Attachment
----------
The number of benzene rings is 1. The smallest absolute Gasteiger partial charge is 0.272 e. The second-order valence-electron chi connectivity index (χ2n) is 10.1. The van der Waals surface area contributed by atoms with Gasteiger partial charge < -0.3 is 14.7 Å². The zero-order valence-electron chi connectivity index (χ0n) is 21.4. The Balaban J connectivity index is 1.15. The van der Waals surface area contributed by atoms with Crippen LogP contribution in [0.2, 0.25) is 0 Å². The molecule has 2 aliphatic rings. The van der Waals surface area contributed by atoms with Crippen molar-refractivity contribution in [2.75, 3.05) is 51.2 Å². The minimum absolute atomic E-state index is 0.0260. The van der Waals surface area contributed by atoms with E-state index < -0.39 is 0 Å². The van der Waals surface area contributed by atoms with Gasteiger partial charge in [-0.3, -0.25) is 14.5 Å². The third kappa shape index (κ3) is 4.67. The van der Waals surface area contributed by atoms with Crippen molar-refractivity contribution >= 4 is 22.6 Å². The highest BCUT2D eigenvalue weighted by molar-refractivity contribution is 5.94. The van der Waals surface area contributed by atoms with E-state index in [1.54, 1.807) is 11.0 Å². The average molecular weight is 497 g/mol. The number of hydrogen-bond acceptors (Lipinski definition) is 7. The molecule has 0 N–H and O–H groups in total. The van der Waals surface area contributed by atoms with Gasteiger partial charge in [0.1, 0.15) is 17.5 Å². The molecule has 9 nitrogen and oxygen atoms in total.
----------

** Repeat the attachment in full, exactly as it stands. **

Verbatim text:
The number of benzene rings is 1. The smallest absolute Gasteiger partial charge is 0.272 e. The second-order valence-electron chi connectivity index (χ2n) is 10.1. The van der Waals surface area contributed by atoms with Gasteiger partial charge < -0.3 is 14.7 Å². The zero-order valence-electron chi connectivity index (χ0n) is 21.4. The Balaban J connectivity index is 1.15. The van der Waals surface area contributed by atoms with Crippen LogP contribution in [0.2, 0.25) is 0 Å². The molecule has 2 aliphatic rings. The van der Waals surface area contributed by atoms with Crippen molar-refractivity contribution in [2.75, 3.05) is 51.2 Å². The minimum absolute atomic E-state index is 0.0260. The van der Waals surface area contributed by atoms with E-state index < -0.39 is 0 Å². The van der Waals surface area contributed by atoms with Gasteiger partial charge in [-0.3, -0.25) is 14.5 Å². The third kappa shape index (κ3) is 4.67. The van der Waals surface area contributed by atoms with Crippen molar-refractivity contribution >= 4 is 22.6 Å². The highest BCUT2D eigenvalue weighted by molar-refractivity contribution is 5.94. The van der Waals surface area contributed by atoms with E-state index in [1.54, 1.807) is 11.0 Å². The average molecular weight is 497 g/mol. The number of hydrogen-bond acceptors (Lipinski definition) is 7. The molecule has 0 N–H and O–H groups in total. The van der Waals surface area contributed by atoms with Gasteiger partial charge in [0.1, 0.15) is 17.5 Å². The molecule has 9 nitrogen and oxygen atoms in total.